Apple kicked off its annual developer conference – WWDC or Worldwide Developer Conference – this week in San Jose, California. As is the case with most developer conferences, it started with a long keynote on Monday. Where Apple's executives and team leads, announced a ton of new software (and some new hardware). There was something that caught a lot of Android users eyes though, and that was iPadOS.
Since the iPad launched in April 2010, it has run on iOS (which was originally iPhone OS until the iPad came). That kind of restricted what it could do, since it was essentially running the same operating system as the much smaller – at the time – iPhone. But with iOS 13, Apple is breaking out the iPad operating system, and naming it iPadOS 13. That goes along with the recent rebrands of tvOS, watchOS, and macOS. And it only made sense.
Features on features on Features in iPadOS 13
iPadOS 13 is probably the biggest update to the iPad, ever. Apple is bringing over a ton of features that many thought would never see the light of day on the iPad. that includes some proper USB-C support for mice and keyboards (as well as Bluetooth support). There's also an actual Finder on iPad – or for those using Windows, a Windows Explorer to find your files. Basically, Apple made the iPad a true laptop replacement with this newest version of its software.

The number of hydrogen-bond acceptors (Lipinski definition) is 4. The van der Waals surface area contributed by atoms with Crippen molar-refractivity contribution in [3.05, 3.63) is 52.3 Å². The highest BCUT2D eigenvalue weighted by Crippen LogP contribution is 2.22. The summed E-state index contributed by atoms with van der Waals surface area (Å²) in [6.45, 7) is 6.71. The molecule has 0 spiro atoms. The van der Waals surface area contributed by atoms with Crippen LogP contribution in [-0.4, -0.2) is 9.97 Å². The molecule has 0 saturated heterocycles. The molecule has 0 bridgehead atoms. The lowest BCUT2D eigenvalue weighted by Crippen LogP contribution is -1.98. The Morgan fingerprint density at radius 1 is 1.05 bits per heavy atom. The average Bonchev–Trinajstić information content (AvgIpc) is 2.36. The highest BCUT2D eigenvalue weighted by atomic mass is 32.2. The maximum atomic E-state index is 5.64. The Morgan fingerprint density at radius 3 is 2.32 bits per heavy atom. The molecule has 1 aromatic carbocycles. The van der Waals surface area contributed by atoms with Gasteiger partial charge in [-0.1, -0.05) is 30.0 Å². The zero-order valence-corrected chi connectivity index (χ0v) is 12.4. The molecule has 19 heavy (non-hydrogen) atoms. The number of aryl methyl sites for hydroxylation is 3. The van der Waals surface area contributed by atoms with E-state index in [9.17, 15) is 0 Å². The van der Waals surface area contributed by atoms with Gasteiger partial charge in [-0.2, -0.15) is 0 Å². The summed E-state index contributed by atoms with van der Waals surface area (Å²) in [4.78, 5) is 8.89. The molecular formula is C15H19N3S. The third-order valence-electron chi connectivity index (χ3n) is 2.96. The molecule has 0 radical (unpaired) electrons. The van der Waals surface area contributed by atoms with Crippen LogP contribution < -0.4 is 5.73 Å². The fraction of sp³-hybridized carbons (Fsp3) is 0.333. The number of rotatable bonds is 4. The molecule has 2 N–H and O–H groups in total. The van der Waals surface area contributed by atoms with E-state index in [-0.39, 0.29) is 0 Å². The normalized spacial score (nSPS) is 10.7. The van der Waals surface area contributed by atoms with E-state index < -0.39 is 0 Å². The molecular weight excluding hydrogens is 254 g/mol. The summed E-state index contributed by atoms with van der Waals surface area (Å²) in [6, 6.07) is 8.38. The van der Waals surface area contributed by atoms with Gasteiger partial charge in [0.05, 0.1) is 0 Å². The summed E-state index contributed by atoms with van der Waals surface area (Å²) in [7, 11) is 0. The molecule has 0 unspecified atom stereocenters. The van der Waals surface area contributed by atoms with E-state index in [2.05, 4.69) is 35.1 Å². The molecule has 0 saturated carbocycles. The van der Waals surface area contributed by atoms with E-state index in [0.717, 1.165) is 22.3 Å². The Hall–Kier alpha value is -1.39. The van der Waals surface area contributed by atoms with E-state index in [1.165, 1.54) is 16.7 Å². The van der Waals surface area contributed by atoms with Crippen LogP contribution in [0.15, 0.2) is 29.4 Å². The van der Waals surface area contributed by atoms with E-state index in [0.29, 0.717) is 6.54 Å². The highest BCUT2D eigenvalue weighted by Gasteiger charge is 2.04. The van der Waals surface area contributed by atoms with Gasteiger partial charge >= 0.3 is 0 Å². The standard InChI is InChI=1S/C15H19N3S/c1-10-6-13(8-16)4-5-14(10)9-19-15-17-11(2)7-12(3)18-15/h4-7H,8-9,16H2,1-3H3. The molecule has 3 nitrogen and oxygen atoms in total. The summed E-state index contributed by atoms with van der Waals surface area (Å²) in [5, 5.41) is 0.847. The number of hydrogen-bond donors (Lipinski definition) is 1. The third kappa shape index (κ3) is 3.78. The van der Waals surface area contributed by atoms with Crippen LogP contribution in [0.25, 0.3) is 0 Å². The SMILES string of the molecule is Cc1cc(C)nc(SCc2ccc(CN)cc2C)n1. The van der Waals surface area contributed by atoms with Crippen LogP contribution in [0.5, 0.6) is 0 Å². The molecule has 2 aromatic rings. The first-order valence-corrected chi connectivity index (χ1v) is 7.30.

As if that wasn't enough, Apple has also made multitasking even better on the iPad with iPadOS 13. Including plenty of new windowing features, so you can really multi-task and take advantage of that 12.9-inch display on the new iPad Pro.
Want to add some more storage to your iPad? It can be done. Which is actually pretty insane, given the fact we are talking about Apple here. But you have the ability to plug in a USB-C hard drive, and access those files on your iPad now. You can also move files from your iPad to that drive and vice versa. This is also thanks to the new Finder in iPadOS 13. So if you have the new iPad Pro, you can basically do whatever you want with it. It's pretty crazy, we've seen some people plugging in a 4TB drive, and it shows up on iPad OS 13 just fine.
We're still not done talking about the new features that Apple has added to the iPad with the latest operating system. It is also adding support for Xbox One and PlayStation 4 controllers. Allowing you to essentially make your smartphone or tablet, a console. And with as powerful as the recent iPad Pro's are, this is actually a huge deal for iPadOS 13. Not to mention the fact that there are a ton of great games on the iPad already, as well as the Apple TV.
iPadOS 13 is not yet available for everyone, only for developers. The public beta will start in July, with the public release coming in September. Very similar to Google's beta program for Android these days. Things might change, but Apple doesn't typically remove features before releasing the stable build of an operating system.